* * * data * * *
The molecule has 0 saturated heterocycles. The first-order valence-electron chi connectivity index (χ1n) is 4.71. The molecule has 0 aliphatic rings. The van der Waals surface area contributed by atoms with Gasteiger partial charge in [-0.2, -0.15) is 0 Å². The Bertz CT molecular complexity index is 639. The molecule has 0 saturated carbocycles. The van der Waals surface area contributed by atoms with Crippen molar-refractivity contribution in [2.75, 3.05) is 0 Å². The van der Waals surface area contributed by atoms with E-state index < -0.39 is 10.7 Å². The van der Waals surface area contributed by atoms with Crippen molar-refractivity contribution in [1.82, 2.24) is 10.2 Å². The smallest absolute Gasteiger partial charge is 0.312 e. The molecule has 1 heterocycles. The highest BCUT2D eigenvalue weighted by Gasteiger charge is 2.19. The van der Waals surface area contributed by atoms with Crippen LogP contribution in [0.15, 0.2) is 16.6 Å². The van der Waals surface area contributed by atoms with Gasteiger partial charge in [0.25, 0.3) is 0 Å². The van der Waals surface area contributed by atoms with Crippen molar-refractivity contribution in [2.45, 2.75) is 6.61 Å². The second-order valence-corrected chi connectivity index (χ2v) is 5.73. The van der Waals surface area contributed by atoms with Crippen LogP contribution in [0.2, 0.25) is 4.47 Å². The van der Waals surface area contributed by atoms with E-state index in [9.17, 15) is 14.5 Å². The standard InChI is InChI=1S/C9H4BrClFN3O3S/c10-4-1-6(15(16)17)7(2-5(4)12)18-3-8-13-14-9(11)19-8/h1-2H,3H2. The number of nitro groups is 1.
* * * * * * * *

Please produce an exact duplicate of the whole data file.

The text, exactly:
The molecule has 0 saturated heterocycles. The first-order valence-electron chi connectivity index (χ1n) is 4.71. The molecule has 0 aliphatic rings. The van der Waals surface area contributed by atoms with Gasteiger partial charge in [-0.2, -0.15) is 0 Å². The Bertz CT molecular complexity index is 639. The molecule has 0 saturated carbocycles. The van der Waals surface area contributed by atoms with Crippen molar-refractivity contribution in [2.75, 3.05) is 0 Å². The van der Waals surface area contributed by atoms with E-state index < -0.39 is 10.7 Å². The van der Waals surface area contributed by atoms with Crippen molar-refractivity contribution in [1.82, 2.24) is 10.2 Å². The smallest absolute Gasteiger partial charge is 0.312 e. The molecule has 1 heterocycles. The highest BCUT2D eigenvalue weighted by Gasteiger charge is 2.19. The van der Waals surface area contributed by atoms with Crippen LogP contribution in [0.15, 0.2) is 16.6 Å². The van der Waals surface area contributed by atoms with Gasteiger partial charge in [0.25, 0.3) is 0 Å². The van der Waals surface area contributed by atoms with Crippen molar-refractivity contribution in [2.45, 2.75) is 6.61 Å². The second-order valence-corrected chi connectivity index (χ2v) is 5.73. The van der Waals surface area contributed by atoms with Crippen LogP contribution in [0.2, 0.25) is 4.47 Å². The van der Waals surface area contributed by atoms with E-state index in [9.17, 15) is 14.5 Å². The standard InChI is InChI=1S/C9H4BrClFN3O3S/c10-4-1-6(15(16)17)7(2-5(4)12)18-3-8-13-14-9(11)19-8/h1-2H,3H2. The number of nitro groups is 1.